Recently, many researchers focus on using METs for production of chemicals. Microbial electrosynthesis103 refers to the reduction of low-value carbon (e.g. carbon dioxide) to high-value chemicals on biological cathodes. Carbon dioxide has been reduced to methane, acetate, ethanol and butyrate.103–105 Reduction of acetate to ethanol106 and chain elongation of acetate to caproate have also been achieved.107 Electro-fermentation refers to the use of electrochemical cells to drive fermentation processes.108,109 Electrodes can influence microbial metabolic pathways by creating either more oxidizing (anode) or reducing (cathode) conditions. For example, Zhou et al.110 improved 1,3-propanediol production from glycerol by a mixed culture using a biocathode poised at −0.9 V vs. SHE. In anaerobic digestion, the presence of a poised cathode has been shown to improve methane production.111 The electrode may both have served as a growth support material and as electron donor for the microorganisms in the reactor. Electrochemical cells can also be used to extract products. Andersen et al.112 used an electrochemical cell operated with controlled current and an anion exchange membrane to extract VFAs from a fermentation process. The H2 generated at the cathode also steered the fermentation towards production of more reduced products. Electro-fermentation was recently reviewed by Schievano et al.109

6. Outlook

METs have a wide range of potential applications in the water sector and in other fields. However, several technical challenges must be overcome and it is not clear which of the technologies can become economically and technically viable in full-scale. In this paper we have highlighted three technologies that appear promising for practical application.

Sensors

Using microbial electrochemical reactors as BOD sensors was one of the first proposed applications when the research field took off in Korea about 15 years ago20 and a MFC-based sensor has been commercialized.113 Sensors can be small and do not suffer from the scale-up challenges that plague many other applications of microbial electrochemistry. Installation of sensors would be a very small capital investment. The possibility of online BOD measurements is highly attractive to wastewater treatment operators. Currently, there is no widely accepted alternative to the conventional 5 day test. Thus, there is need that microbial electrochemical sensors could fulfill. Moreover, a BOD sensor would contribute to the main goal of wastewater treatment – to meet discharge limits. In addition to monitoring influent and effluent BOD from a plant, it could potentially be used for control of the activated sludge process. In modern activated sludge systems, several operational parameters such as aeration rates in different zones of the tank and solids retention time can be controlled in real-time. The information provided by an online BOD sensor could together with other parameters be used to steer the process towards optimized energy efficiency and treatment performance. However, for BOD sensors to gain widespread acceptance, a sensor design that is simple to use and minimizes problems with competition for organic compounds between electroactive microorganisms and other functional groups should be developed. Microbial electrochemical sensors could also be used to monitor VFA accumulation in anaerobic digesters and toxicity in water. The toxicity application may be the most challenging because of the resistance of electroactive biofilm to toxins in low concentrations.41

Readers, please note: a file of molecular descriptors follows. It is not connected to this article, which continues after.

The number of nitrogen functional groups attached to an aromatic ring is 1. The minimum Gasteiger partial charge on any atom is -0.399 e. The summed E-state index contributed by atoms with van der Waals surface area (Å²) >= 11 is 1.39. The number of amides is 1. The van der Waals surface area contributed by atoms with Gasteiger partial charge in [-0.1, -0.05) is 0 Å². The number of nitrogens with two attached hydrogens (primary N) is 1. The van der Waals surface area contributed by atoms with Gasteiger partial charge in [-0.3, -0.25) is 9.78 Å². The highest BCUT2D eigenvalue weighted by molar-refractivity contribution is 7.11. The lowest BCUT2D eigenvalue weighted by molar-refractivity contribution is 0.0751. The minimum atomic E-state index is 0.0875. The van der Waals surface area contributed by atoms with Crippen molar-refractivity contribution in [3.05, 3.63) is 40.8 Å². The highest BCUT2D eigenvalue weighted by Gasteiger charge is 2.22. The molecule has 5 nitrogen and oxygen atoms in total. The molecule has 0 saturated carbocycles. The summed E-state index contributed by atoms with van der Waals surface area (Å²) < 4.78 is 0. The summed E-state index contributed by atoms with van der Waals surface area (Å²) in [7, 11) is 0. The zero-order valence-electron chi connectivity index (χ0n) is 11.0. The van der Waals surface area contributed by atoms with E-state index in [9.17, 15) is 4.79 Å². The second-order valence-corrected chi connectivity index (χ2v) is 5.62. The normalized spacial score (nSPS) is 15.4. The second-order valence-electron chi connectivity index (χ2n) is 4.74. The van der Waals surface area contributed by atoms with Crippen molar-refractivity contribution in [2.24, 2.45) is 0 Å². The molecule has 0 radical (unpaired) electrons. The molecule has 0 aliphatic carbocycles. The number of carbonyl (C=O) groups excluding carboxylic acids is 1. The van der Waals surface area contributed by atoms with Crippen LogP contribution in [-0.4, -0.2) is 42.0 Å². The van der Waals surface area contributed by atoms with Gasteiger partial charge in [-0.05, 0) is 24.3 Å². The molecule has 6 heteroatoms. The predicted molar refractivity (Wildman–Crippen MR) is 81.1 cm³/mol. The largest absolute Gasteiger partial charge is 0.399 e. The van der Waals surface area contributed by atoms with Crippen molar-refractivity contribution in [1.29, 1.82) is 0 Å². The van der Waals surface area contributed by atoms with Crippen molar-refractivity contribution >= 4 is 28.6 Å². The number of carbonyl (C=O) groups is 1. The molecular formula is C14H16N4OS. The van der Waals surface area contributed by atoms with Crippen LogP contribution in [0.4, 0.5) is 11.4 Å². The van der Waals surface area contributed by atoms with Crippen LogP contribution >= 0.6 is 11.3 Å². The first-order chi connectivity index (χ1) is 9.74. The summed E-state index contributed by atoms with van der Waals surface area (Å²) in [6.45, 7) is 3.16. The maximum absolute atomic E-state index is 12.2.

In situ bioremediation